The #1 thing I want to say here in response to that question is to stress that when I drank or used, I was never ACTUALLY coping with any emotions. I repressed them and they got worse, or they came out ineffectively after I would get drunk or lit on blow. So now, when I have an emotion, I actually cope with it at least a little bit right away, by not flying off the handle, letting my anxiety go crazy, or getting super angry. I have learned that I actually manage things pretty well. Then if it's something that is really on my mind, I can talk about it in a meeting or in therapy, or with a friend.

Communication is so incredibly important. Although I keep saying I had a good childhood, my parents weren't great communicators. I just never learned it was ok to open up and express things as well as I should have. I am not saying it's their fault; it was my fault. But I now I know how to talk and express myself and communicate properly. I see so much of people's personalities being shaped by how they cope with their emotions. I am pretty even-keeled because I don't hold too much in. Or at least I am very actively learning how not to.

I would say the same thing about the things I don't like about myself. The first time I told a therapist I felt like a dork my whole life, I felt a gorilla get off my back. I had been overly concerned with how people viewed me my whole life. And a lot of the ways that I acted were in response to that. After I opened up about that in depth, almost on cue I started to feel more comfortable with myself. Again I can't stress how much it can help just talking to someone. Like, I will be in a funk, upset about smthg or whatever. Then I will go to a meeting and say it, or say smthg to a friend, and it will just be like I am released from that burden. I dont have too many bad days these days. I know a lot of people learned this stuff early on, but I never did. Most of this stuff is amazingly easy and self-explanatory. If I had known I could feel good about myself by talking about it instead of drinking and trying to hide that I felt that way, maybe things would have turned out differently for me. My whole life i never talked about that stuff.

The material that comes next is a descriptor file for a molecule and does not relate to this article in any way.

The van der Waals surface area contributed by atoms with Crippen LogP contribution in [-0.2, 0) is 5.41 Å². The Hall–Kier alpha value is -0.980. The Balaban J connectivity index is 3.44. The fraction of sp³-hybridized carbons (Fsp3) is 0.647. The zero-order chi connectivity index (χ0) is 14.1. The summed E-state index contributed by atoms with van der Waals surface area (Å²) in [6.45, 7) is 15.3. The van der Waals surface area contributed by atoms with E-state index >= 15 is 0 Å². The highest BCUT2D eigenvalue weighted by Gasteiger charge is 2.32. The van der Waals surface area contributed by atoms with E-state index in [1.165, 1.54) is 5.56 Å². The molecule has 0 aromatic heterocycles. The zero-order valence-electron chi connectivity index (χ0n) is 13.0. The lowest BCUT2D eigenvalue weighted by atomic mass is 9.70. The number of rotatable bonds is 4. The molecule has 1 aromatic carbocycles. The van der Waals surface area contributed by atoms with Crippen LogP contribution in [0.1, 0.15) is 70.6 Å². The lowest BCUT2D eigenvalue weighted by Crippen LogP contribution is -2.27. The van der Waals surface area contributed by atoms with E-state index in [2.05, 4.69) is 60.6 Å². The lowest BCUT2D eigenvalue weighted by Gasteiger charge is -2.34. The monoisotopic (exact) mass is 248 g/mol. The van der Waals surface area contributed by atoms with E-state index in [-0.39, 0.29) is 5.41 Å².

Last edited by clydetheglide; 08-20-2013 at 06:28 PM.
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Old 08-20-2013, 06:50 PM   #78
clydetheglide
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Originally Posted by tommy2tyme View Post
Thank you for doing this thread. It's been a very fascinating, honest read with none of the normal bull****. I thought this was an excellent piece of writing.
Thanks man. I want it to be exactly that. I know when i was trying to get sober i heard a lot of the same sh*t over and over and it never helped me. Being honest to yourself and others is the most important part of sobriety. The only advice that ever helped me was the really honest, gritty stuff.

But thanks again, it means a lot to me.
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Old 08-20-2013, 08:05 PM   #79
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Re: Ask Me Anything about being a recovered 30 year old alcoholic/addict

how would you move from town to town without a car after robbing a drug dealer? riding rails, hitchhiking, buses?
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Old 08-21-2013, 01:21 AM   #80
clydetheglide
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how would you move from town to town without a car after robbing a drug dealer? riding rails, hitchhiking, buses?
I only rode rails once ever, actually over the continental divide when i was in high school.